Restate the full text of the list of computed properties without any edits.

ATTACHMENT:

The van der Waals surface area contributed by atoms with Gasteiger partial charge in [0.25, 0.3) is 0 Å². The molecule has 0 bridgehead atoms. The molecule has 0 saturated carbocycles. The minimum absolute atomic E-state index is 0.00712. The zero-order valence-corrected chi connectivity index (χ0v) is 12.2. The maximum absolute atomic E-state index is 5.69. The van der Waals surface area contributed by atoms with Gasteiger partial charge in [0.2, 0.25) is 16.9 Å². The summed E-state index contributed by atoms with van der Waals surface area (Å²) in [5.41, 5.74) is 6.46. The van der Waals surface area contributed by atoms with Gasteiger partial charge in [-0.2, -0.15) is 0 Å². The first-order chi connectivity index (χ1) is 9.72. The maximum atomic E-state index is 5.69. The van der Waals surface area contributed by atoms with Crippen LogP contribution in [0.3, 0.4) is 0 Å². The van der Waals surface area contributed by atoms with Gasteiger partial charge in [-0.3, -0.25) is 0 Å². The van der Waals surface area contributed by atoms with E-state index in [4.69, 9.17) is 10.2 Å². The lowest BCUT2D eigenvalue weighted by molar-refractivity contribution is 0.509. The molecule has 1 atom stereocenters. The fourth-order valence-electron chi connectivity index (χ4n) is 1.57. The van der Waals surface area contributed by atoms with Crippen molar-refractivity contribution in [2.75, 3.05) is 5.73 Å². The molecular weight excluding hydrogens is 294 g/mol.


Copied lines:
The van der Waals surface area contributed by atoms with Gasteiger partial charge in [0.25, 0.3) is 0 Å². The molecule has 0 bridgehead atoms. The molecule has 0 saturated carbocycles. The minimum absolute atomic E-state index is 0.00712. The zero-order valence-corrected chi connectivity index (χ0v) is 12.2. The maximum absolute atomic E-state index is 5.69. The van der Waals surface area contributed by atoms with Gasteiger partial charge in [0.2, 0.25) is 16.9 Å². The summed E-state index contributed by atoms with van der Waals surface area (Å²) in [5.41, 5.74) is 6.46. The van der Waals surface area contributed by atoms with Gasteiger partial charge in [-0.2, -0.15) is 0 Å². The first-order chi connectivity index (χ1) is 9.72. The maximum atomic E-state index is 5.69. The van der Waals surface area contributed by atoms with Crippen LogP contribution in [0.3, 0.4) is 0 Å². The van der Waals surface area contributed by atoms with Gasteiger partial charge in [-0.3, -0.25) is 0 Å². The van der Waals surface area contributed by atoms with E-state index in [4.69, 9.17) is 10.2 Å². The lowest BCUT2D eigenvalue weighted by molar-refractivity contribution is 0.509. The molecule has 1 atom stereocenters. The fourth-order valence-electron chi connectivity index (χ4n) is 1.57. The van der Waals surface area contributed by atoms with Crippen molar-refractivity contribution in [2.75, 3.05) is 5.73 Å². The molecular weight excluding hydrogens is 294 g/mol.